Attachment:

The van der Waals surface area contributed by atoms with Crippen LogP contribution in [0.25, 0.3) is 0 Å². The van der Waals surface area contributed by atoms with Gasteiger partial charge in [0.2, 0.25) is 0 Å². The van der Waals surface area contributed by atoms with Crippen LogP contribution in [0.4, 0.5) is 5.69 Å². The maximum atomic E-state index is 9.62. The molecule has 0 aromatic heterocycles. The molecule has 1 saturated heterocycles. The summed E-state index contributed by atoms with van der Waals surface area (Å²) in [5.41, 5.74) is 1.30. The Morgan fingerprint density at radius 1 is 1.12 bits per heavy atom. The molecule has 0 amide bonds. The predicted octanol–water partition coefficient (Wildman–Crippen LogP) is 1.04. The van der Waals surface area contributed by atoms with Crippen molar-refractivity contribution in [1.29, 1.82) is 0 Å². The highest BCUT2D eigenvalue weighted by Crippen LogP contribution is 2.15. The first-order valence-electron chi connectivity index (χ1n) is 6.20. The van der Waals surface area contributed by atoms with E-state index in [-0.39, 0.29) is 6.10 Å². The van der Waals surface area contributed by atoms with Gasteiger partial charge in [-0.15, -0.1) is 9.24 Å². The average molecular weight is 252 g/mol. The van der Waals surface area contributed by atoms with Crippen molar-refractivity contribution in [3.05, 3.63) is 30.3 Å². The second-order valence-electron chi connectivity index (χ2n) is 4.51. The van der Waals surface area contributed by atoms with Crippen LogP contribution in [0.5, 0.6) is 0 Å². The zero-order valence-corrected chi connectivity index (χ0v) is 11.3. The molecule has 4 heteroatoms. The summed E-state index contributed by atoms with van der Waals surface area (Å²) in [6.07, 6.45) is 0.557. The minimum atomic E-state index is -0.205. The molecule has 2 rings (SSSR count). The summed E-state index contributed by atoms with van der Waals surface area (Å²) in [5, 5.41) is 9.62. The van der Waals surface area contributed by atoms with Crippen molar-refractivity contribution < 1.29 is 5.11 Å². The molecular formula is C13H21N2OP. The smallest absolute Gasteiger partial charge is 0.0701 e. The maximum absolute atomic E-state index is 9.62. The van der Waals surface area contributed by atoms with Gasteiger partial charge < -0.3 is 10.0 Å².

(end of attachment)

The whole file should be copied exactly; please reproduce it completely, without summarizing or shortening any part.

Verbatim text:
The van der Waals surface area contributed by atoms with Crippen LogP contribution in [0.25, 0.3) is 0 Å². The van der Waals surface area contributed by atoms with Gasteiger partial charge in [0.2, 0.25) is 0 Å². The van der Waals surface area contributed by atoms with Crippen LogP contribution in [0.4, 0.5) is 5.69 Å². The maximum atomic E-state index is 9.62. The molecule has 0 aromatic heterocycles. The molecule has 1 saturated heterocycles. The summed E-state index contributed by atoms with van der Waals surface area (Å²) in [5.41, 5.74) is 1.30. The Morgan fingerprint density at radius 1 is 1.12 bits per heavy atom. The molecule has 0 amide bonds. The predicted octanol–water partition coefficient (Wildman–Crippen LogP) is 1.04. The van der Waals surface area contributed by atoms with Crippen molar-refractivity contribution in [1.29, 1.82) is 0 Å². The highest BCUT2D eigenvalue weighted by Crippen LogP contribution is 2.15. The first-order valence-electron chi connectivity index (χ1n) is 6.20. The van der Waals surface area contributed by atoms with E-state index in [-0.39, 0.29) is 6.10 Å². The van der Waals surface area contributed by atoms with Gasteiger partial charge in [-0.15, -0.1) is 9.24 Å². The average molecular weight is 252 g/mol. The van der Waals surface area contributed by atoms with Crippen molar-refractivity contribution in [3.05, 3.63) is 30.3 Å². The second-order valence-electron chi connectivity index (χ2n) is 4.51. The van der Waals surface area contributed by atoms with Crippen LogP contribution in [0.5, 0.6) is 0 Å². The zero-order valence-corrected chi connectivity index (χ0v) is 11.3. The molecule has 4 heteroatoms. The summed E-state index contributed by atoms with van der Waals surface area (Å²) in [6.07, 6.45) is 0.557. The minimum atomic E-state index is -0.205. The molecule has 2 rings (SSSR count). The summed E-state index contributed by atoms with van der Waals surface area (Å²) in [5, 5.41) is 9.62. The van der Waals surface area contributed by atoms with Crippen molar-refractivity contribution < 1.29 is 5.11 Å². The molecular formula is C13H21N2OP. The smallest absolute Gasteiger partial charge is 0.0701 e. The maximum absolute atomic E-state index is 9.62. The van der Waals surface area contributed by atoms with Gasteiger partial charge < -0.3 is 10.0 Å².